Total antibody levels start to wane six weeks after complete immunisation with Pfizer and AstraZeneca vaccines, and can reduce by more than 50 per cent over 10 weeks, according to study published in The Lancet journal.
The researchers from University College London (UCL) in the UK noted that if the antibody levels carry on dropping at this rate, there are concerns that the protective effects of the vaccines may also begin to wear off, particularly against new variants.
However, they said, how soon that might happen cannot be predicted yet. The UCL Virus Watch study also found that antibody levels are substantially higher following two doses of the Pfizer vaccine than after two shots of the AstraZeneca preventive, known as Covishield in India.
Antibody levels were also much higher in vaccinated people than those with prior SARS-CoV-2 infection, they said. "The levels of antibody following both doses of either the AstraZeneca or Pfizer vaccine were initially very high, which is likely to be an important part of why they are so protective against severe COVID-19," said Madhumita Shrotri from UCL Institute of Health Informatics.
"However, we found these levels dropped substantially over the course of two to three months," Shrotri said in a statement. The findings based on data from over 600 people aged 18 and above were consistent across all groups of people regardless of age, chronic illnesses or sex, according to the researchers.
The authors highlight that although the clinical implications of waning antibody levels are not yet clear, some decline was expected and current research shows that vaccines remain effective against severe disease. For Pfizer, antibody levels reduced from a median of 7506 Units per millilitre (U/mL) at 2141 days, to 3320 U/mL at 70 or more days.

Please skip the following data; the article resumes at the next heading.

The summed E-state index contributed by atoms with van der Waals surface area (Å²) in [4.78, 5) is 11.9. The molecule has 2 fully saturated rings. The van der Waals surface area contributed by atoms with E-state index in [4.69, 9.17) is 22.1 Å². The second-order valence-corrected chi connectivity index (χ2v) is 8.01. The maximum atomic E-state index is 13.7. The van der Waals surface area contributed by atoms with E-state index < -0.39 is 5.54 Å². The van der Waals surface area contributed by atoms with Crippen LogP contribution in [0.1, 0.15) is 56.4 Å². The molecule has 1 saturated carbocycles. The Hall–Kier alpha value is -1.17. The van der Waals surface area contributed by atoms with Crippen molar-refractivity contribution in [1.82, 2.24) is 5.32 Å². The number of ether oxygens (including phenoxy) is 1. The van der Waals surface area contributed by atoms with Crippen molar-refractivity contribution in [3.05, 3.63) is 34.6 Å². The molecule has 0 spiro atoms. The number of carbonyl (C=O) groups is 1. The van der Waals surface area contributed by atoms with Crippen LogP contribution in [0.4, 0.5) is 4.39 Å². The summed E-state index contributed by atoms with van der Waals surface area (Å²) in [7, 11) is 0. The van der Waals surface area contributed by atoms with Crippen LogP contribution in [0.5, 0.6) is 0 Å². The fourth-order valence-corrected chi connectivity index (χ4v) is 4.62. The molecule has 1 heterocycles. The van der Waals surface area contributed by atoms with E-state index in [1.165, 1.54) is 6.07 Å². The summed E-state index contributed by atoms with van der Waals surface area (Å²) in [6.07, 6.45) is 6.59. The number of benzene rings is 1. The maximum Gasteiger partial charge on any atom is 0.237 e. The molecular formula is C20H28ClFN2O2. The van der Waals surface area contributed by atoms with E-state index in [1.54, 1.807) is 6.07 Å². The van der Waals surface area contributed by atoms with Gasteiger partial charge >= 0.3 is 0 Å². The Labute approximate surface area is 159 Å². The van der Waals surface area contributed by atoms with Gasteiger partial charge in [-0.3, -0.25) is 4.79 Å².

For AstraZeneca vaccine, antibody levels reduced from a median of 1201 U/mL at 020 days to 190 U/mL at 70 or more days, over five-fold reduction. "When we are thinking about who should be prioritised for booster doses our data suggests that those vaccinated earliest, particularly with the AstraZeneca vaccine, are likely to now have the lowest antibody levels," said Professor Rob Aldridge from UCL Institute of Health Informatics.
The findings support recommendations that adults who are clinically vulnerable, those aged 70 years or over, and all residents of care homes for older adults should be prioritised for booster doses, the researchers said. In addition, those who were vaccinated with the AstraZeneca vaccine are likely to have much lower antibody levels than those vaccinated with the Pfizer vaccine, they noted.
"This may also need to be considered when deciding who should be prioritised when boosters are rolled out," Aldridge said in the statement. The team acknowledged certain limitations in the data, including a small sample size for some groups.
The researchers noted that that each individual only contributed one sample, so they cannot yet confirm how quickly antibody levels drop for each individual, or whether these would continue to drop or reach a stable level over the next few months.
They also noted that different people will have different levels of immunity depending on the virus neutralising ability of their antibodies as well as their T-cell responses. "Even when measurable antibody levels are low, there is likely to be continuing immune memory that could offer long-term protection," the authors of the study noted.
They said further research will be important to establish if there is an antibody level threshold needed for protection against severe disease.
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